All of the foregoing flavor-absorbing, saliva soluble coatings can contain biofilm-responsive levels of one or more substances suitable for controlling and disrupting biofilms, while also functioning as the absorbing surface for volatile flavorants post-added to the oral products of the invention.

As used herein, “coating” refers to the process of introducing a coating substance, as well as other oral care substances onto the surfaces of various dental flosses and dental tapes.

As used herein, the phrase “saliva-soluble, flavor-absorbing, crystal-free coatings” refers to those emulsions used in compression coating of dental floss and dental tapes that indicate substantial flake resistance, yet release from various dental flosses and tape of the present invention during use when exposed to saliva in the oral cavity. These coatings can include SOFT ABRASIVES® that are dispersed and not solubilized in said coatings. These SOFT ABRASIVES® remain insoluble when delivered between teeth and below the gum line during use. Additionally, saliva-soluble, crystal-free coatings preferably contain surfactants, mouth conditioners and chemotherapeutic ingredients which are released from the dental flosses and dental tapes into interproximal sites in the oral cavity. For example, see U.S. Pat. Nos. 6,609,527 and 6,575,176.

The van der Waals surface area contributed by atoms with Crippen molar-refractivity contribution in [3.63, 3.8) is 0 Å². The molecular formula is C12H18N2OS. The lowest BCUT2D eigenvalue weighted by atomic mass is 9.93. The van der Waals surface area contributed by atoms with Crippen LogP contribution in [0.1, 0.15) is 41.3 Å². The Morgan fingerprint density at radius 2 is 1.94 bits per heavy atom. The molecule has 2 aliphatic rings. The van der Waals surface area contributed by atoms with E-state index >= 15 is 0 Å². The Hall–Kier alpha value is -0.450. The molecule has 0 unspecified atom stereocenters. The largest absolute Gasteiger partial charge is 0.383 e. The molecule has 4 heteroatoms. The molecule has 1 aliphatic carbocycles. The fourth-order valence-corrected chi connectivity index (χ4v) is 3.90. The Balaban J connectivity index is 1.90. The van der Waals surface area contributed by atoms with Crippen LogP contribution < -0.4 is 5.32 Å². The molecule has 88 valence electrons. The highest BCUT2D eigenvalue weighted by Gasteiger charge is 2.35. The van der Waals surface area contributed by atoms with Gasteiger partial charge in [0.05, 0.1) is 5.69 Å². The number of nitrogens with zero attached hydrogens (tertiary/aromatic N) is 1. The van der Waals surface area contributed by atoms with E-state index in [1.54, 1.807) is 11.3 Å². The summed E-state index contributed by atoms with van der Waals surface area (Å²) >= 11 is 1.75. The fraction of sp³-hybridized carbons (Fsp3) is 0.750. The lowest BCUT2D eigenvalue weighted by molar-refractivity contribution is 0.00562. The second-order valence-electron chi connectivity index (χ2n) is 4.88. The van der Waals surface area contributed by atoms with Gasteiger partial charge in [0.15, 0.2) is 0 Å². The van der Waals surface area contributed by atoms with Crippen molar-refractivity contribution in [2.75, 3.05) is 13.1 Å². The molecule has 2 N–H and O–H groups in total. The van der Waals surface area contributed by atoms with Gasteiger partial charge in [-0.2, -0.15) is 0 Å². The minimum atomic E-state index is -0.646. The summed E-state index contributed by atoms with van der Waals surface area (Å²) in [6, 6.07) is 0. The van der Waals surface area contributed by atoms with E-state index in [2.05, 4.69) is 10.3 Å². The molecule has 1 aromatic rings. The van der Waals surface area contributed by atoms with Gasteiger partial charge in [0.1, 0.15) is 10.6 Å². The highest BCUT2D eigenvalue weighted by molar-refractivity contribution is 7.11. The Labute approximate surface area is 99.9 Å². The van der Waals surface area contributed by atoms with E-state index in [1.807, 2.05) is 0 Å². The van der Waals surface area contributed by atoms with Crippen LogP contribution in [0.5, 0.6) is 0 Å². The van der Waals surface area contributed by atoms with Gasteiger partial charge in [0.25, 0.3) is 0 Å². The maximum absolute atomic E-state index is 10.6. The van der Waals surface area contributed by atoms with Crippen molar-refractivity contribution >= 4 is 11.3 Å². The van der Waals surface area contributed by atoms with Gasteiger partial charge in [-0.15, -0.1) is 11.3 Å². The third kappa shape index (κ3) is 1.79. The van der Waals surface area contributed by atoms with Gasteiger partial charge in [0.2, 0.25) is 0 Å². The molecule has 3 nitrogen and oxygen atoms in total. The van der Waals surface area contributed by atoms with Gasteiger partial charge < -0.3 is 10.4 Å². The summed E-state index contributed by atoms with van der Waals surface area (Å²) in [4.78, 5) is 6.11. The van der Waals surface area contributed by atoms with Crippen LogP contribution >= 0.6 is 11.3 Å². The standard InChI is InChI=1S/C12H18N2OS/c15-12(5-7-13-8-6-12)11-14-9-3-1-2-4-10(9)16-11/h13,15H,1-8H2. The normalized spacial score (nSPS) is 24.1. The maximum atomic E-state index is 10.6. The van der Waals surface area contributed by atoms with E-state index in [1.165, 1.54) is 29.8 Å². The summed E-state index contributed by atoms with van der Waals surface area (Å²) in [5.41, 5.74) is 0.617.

As used herein, the term “crystal-free” refers to a smooth surface on the dental flosses and dental tapes of the invention as distinguished from rough surfaces typical of crystalline coatings when observed through a 30× stereo zoom microscope. See U.S. Pat. No. 6,609,527. Generally, crystal-free coatings indicate minimum flaking. Examples of suitable crystal-free coating formulations for various dental flosses and dental tapes of the invention are detailed in the Examples and Tables below.

As used herein, the term “biofilm therapy dental devices” refers to flavor-absorbing, coated dental devices capable of absorbing volatile flavorants from a flavor reservoir contained under flavor-sealed conditions. These devices control, disrupt and physically remove biofilms, while releasing a high-impact flavor into the oral cavity. In a preferred embodiment of the invention, the coated biofilm therapy, dental devices of the invention include a SOFT ABRASIVES® overcoating that is also released during use to work with the substrate to help physically remove and/or disrupt biofilms. Working these dental devices interproximally, massages interproximal soft tissues thereby increasing blood flow.